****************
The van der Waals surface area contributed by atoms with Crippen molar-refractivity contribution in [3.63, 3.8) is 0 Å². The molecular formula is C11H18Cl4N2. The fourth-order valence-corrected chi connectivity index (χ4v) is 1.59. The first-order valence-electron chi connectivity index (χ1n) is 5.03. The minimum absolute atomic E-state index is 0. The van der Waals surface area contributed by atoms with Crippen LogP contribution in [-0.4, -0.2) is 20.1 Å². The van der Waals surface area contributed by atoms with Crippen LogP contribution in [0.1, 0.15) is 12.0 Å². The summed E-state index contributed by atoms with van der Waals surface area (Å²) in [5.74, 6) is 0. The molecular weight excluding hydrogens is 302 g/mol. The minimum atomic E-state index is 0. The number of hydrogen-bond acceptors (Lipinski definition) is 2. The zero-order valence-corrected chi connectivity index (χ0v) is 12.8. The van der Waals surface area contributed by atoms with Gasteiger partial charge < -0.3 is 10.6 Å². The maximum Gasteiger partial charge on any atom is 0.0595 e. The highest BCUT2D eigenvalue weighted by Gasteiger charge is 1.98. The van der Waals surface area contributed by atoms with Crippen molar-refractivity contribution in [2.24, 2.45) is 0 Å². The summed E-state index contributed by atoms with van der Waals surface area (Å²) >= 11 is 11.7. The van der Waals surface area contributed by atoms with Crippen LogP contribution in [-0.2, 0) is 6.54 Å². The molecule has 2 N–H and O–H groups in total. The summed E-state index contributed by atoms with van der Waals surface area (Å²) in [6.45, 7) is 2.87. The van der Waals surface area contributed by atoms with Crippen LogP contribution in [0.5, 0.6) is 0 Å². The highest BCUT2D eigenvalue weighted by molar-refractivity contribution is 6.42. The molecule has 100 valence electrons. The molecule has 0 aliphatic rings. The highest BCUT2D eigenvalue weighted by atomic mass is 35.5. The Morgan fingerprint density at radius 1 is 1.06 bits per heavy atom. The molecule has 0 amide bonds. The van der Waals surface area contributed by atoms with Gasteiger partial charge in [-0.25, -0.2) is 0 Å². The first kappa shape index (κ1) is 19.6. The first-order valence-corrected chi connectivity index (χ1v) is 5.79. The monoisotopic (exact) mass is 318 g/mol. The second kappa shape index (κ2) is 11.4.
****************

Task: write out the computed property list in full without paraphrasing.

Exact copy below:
The van der Waals surface area contributed by atoms with Crippen molar-refractivity contribution in [3.63, 3.8) is 0 Å². The molecular formula is C11H18Cl4N2. The fourth-order valence-corrected chi connectivity index (χ4v) is 1.59. The first-order valence-electron chi connectivity index (χ1n) is 5.03. The minimum absolute atomic E-state index is 0. The van der Waals surface area contributed by atoms with Crippen LogP contribution in [-0.4, -0.2) is 20.1 Å². The van der Waals surface area contributed by atoms with Crippen LogP contribution in [0.1, 0.15) is 12.0 Å². The summed E-state index contributed by atoms with van der Waals surface area (Å²) in [5.74, 6) is 0. The molecular weight excluding hydrogens is 302 g/mol. The minimum atomic E-state index is 0. The number of hydrogen-bond acceptors (Lipinski definition) is 2. The zero-order valence-corrected chi connectivity index (χ0v) is 12.8. The van der Waals surface area contributed by atoms with Gasteiger partial charge < -0.3 is 10.6 Å². The maximum Gasteiger partial charge on any atom is 0.0595 e. The highest BCUT2D eigenvalue weighted by Gasteiger charge is 1.98. The van der Waals surface area contributed by atoms with Crippen molar-refractivity contribution in [2.24, 2.45) is 0 Å². The summed E-state index contributed by atoms with van der Waals surface area (Å²) >= 11 is 11.7. The van der Waals surface area contributed by atoms with Crippen LogP contribution in [-0.2, 0) is 6.54 Å². The molecule has 2 N–H and O–H groups in total. The summed E-state index contributed by atoms with van der Waals surface area (Å²) in [6.45, 7) is 2.87. The van der Waals surface area contributed by atoms with Crippen LogP contribution in [0.5, 0.6) is 0 Å². The highest BCUT2D eigenvalue weighted by molar-refractivity contribution is 6.42. The molecule has 100 valence electrons. The molecule has 0 aliphatic rings. The highest BCUT2D eigenvalue weighted by atomic mass is 35.5. The Morgan fingerprint density at radius 1 is 1.06 bits per heavy atom. The molecule has 0 amide bonds. The van der Waals surface area contributed by atoms with Gasteiger partial charge in [-0.25, -0.2) is 0 Å². The first kappa shape index (κ1) is 19.6. The first-order valence-corrected chi connectivity index (χ1v) is 5.79. The monoisotopic (exact) mass is 318 g/mol. The second kappa shape index (κ2) is 11.4.